HEALTH

Utah researchers look to the sewage system to better track coronavirus

May 1, 2020, 5:50 AM
COVID-19 sewage...
FILE Getty Image

SALT LAKE CITY – As many doctors try to find new medications to help treat COVID-19 across the country, some researchers at the University of Utah are trying to find new ways to track it and destroy it.  Their coronavirus research is taking them to some terribly messy places, like sewage. 

It’s a tricky question to answer.  How can you track the movement of a virus if the carriers don’t know they have it?

Well… you could always check the sewage system.

“For good or ill, there is a lot of information in your sewage water,” says University of Utah Environmental Engineering Professor Jennifer Weidhaas.

Her group is partnering with the Division of Water Quality and collecting wastewater water samples to look for coronavirus in the sewage.  They believe they can find areas where the virus has been seriously under-reported.

She says, “Some people have the symptoms of coronavirus, or COVID-19, and they’re so sick they have to go to the hospital, get tested and prove that they had it.  There are also people who have coronavirus and don’t have any symptoms, but, in both cases, the coronavirus will show up in urine and feces.”

They’ve been collecting samples for the past several months.  They don’t have the ability to pinpoint any one specific person.  They can’t even pinpoint the exact street where the infected samples are found.  But, Weidhass says they can find general areas where more infected people live, and they can give that data to the Department of Health.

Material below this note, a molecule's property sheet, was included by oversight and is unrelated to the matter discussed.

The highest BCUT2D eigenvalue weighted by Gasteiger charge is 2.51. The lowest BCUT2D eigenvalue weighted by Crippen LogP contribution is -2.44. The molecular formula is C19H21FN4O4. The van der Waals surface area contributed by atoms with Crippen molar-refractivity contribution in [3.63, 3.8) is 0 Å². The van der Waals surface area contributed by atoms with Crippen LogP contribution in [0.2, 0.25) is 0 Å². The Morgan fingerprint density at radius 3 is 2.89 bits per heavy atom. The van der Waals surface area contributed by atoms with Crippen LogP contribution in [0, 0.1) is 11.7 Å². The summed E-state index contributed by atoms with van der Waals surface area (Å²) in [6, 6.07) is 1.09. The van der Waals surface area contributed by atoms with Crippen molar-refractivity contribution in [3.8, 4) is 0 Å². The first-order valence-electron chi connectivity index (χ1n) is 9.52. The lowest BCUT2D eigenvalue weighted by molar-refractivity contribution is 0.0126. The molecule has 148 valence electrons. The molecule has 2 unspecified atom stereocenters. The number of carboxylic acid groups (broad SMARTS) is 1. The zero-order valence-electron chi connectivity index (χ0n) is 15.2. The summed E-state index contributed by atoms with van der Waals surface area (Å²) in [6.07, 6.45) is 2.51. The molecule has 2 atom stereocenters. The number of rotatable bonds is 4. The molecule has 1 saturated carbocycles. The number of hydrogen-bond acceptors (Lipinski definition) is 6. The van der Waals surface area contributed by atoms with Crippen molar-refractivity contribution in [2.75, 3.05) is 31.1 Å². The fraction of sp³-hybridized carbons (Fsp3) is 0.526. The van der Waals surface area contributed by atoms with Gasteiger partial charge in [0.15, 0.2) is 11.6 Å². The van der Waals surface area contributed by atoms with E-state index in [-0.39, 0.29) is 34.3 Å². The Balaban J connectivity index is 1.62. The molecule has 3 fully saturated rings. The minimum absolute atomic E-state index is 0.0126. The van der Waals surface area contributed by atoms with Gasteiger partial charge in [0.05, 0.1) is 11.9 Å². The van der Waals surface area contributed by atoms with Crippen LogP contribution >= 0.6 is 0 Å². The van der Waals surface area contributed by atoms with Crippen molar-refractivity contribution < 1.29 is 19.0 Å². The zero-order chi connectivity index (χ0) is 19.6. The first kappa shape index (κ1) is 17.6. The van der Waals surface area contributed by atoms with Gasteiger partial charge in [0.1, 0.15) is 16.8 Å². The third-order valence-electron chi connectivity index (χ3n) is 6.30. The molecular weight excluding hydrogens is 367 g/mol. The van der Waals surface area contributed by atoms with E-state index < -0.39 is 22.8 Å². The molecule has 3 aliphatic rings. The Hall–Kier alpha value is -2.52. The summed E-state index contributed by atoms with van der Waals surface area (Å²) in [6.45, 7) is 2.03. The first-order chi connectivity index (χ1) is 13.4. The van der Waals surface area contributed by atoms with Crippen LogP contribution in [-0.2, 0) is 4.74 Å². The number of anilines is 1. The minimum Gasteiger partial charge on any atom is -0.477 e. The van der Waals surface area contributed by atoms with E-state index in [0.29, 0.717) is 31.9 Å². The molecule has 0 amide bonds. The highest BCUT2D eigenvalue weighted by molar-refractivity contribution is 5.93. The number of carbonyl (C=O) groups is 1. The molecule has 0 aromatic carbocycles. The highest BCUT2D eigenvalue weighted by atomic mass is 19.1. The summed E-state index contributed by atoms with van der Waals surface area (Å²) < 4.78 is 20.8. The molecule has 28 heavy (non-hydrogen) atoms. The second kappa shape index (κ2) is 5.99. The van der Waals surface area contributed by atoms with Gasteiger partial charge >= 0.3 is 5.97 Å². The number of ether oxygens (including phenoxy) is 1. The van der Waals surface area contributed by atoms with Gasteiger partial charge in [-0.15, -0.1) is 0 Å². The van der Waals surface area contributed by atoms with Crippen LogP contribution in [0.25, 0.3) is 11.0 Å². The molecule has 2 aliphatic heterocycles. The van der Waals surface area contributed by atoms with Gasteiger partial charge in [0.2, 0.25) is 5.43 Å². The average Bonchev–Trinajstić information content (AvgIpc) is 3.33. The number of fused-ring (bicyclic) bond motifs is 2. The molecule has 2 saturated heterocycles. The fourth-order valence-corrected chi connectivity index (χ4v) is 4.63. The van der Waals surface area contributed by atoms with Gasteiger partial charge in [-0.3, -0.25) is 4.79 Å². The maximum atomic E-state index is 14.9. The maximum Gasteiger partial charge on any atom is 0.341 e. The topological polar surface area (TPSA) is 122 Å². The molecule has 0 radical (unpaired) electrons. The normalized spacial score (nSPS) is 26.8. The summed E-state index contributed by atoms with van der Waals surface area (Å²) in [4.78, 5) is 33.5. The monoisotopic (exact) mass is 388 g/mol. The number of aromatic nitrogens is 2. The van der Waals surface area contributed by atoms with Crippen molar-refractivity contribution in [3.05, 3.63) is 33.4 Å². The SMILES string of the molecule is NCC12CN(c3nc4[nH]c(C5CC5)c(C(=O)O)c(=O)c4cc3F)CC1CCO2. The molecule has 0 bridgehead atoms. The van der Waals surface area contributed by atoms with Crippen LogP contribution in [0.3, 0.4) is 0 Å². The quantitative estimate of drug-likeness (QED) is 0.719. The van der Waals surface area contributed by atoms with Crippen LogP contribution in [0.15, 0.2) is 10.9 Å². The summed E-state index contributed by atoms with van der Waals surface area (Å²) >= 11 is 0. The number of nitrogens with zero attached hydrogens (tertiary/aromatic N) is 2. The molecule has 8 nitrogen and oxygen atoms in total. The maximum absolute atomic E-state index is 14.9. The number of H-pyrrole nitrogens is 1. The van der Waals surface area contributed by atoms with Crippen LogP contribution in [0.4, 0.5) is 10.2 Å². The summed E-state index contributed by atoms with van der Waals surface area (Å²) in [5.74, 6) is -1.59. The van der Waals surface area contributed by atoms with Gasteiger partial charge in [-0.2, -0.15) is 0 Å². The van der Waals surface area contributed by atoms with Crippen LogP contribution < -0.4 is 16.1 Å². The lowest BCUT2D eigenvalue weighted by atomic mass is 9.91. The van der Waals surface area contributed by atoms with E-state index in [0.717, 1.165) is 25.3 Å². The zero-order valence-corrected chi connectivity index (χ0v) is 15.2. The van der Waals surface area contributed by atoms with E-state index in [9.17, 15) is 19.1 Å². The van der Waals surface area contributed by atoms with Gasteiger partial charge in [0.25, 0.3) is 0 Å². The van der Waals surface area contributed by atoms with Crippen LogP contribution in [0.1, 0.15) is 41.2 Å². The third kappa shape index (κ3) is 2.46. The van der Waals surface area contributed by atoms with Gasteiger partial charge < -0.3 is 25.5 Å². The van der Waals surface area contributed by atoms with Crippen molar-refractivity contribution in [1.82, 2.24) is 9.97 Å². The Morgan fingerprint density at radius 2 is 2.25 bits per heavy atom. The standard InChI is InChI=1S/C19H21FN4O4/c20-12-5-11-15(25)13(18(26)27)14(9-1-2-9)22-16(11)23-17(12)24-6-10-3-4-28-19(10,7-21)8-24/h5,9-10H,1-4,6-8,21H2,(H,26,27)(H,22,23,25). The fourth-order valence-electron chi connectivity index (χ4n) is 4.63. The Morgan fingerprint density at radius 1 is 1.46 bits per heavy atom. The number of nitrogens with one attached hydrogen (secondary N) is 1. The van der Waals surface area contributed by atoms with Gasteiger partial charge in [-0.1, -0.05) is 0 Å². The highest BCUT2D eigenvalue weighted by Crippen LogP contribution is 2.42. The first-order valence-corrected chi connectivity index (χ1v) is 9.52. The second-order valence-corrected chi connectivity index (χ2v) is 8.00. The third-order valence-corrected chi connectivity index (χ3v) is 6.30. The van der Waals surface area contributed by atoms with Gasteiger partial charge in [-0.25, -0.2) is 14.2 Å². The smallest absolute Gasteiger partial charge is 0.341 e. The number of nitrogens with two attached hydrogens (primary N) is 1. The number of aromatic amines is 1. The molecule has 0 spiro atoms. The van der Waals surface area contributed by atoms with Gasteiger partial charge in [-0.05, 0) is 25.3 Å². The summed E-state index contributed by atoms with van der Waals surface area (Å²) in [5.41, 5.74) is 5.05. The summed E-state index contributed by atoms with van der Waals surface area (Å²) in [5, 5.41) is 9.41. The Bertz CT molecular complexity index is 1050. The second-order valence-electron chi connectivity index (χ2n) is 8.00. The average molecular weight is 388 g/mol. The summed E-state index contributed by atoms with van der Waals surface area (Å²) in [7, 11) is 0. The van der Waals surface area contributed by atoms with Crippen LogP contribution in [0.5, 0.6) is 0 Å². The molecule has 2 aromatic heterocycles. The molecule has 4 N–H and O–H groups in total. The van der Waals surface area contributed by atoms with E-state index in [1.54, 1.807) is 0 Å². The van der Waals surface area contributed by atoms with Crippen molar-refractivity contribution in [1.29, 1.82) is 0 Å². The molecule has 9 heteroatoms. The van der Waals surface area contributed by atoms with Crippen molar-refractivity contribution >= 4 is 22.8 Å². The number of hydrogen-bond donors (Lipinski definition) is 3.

“Are there an increasing number of people who are sick?  Are there a decreasing number of people who are sick?  If we see a resurgence in the fall, can we use sewage monitoring to see that before we have people showing up in the hospital?” she asks.

While some researchers are digging through the sewage to find the virus, others are creating more of them in a lab… just without the dangerous part that lets the virus replicate itself.

University of Utah Assistant Physics Professor Dr. Michael Vershinin says, “We’re making something that does not have the genome, so it’s completely non-infectious.”

There are a few reasons why they’re doing this.  The main one is to find out what happens to the virus when it’s exposed to Utah’s climate.  What does heat do to it?  What about humidity?

He says, “On average, let’s say they do have some response to humidity.  What does it actually do to these particles?  Why do they fall apart?”

Another reason they’re making the virus is so they can find out how to destroy it.  Dr. Vershinin says they can use a method called optical trapping to see what its strengths and weaknesses are.

“This is going to sound a little futuristic, but it’s a technology that has existed for something like 30 years, now.  You’re actually using light to exert force on microscopic objects.  You’re actually grabbing things using light and you’re either pulling or pushing, in this fashion,” he says.

Vershinin says it’s too early to estimate when his findings can be released.

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